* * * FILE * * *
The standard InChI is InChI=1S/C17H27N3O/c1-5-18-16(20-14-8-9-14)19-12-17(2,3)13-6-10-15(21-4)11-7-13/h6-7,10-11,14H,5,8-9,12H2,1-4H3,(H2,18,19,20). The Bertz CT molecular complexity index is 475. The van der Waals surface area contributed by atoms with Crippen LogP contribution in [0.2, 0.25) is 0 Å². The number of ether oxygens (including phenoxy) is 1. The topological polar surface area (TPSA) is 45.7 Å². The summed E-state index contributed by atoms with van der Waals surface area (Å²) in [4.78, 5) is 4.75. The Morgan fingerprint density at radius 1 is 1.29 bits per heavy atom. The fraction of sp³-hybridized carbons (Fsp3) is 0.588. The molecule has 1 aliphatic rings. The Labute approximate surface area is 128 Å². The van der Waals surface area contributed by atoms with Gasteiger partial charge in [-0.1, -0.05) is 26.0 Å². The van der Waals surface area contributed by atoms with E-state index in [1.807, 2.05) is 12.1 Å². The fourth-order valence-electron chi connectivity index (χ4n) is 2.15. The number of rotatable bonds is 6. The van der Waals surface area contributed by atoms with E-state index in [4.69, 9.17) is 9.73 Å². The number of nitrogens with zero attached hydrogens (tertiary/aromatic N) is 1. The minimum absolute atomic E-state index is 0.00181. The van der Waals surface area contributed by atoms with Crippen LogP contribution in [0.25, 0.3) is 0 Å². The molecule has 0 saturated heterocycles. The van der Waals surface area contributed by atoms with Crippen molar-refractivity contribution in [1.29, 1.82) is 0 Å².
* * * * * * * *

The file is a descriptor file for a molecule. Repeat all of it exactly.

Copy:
The standard InChI is InChI=1S/C17H27N3O/c1-5-18-16(20-14-8-9-14)19-12-17(2,3)13-6-10-15(21-4)11-7-13/h6-7,10-11,14H,5,8-9,12H2,1-4H3,(H2,18,19,20). The Bertz CT molecular complexity index is 475. The van der Waals surface area contributed by atoms with Crippen LogP contribution in [0.2, 0.25) is 0 Å². The number of ether oxygens (including phenoxy) is 1. The topological polar surface area (TPSA) is 45.7 Å². The summed E-state index contributed by atoms with van der Waals surface area (Å²) in [4.78, 5) is 4.75. The Morgan fingerprint density at radius 1 is 1.29 bits per heavy atom. The fraction of sp³-hybridized carbons (Fsp3) is 0.588. The molecule has 1 aliphatic rings. The Labute approximate surface area is 128 Å². The van der Waals surface area contributed by atoms with Gasteiger partial charge in [-0.1, -0.05) is 26.0 Å². The van der Waals surface area contributed by atoms with E-state index in [1.807, 2.05) is 12.1 Å². The fourth-order valence-electron chi connectivity index (χ4n) is 2.15. The number of rotatable bonds is 6. The van der Waals surface area contributed by atoms with E-state index in [4.69, 9.17) is 9.73 Å². The number of nitrogens with zero attached hydrogens (tertiary/aromatic N) is 1. The minimum absolute atomic E-state index is 0.00181. The van der Waals surface area contributed by atoms with Crippen LogP contribution in [0.25, 0.3) is 0 Å². The molecule has 0 saturated heterocycles. The van der Waals surface area contributed by atoms with Crippen molar-refractivity contribution in [1.29, 1.82) is 0 Å².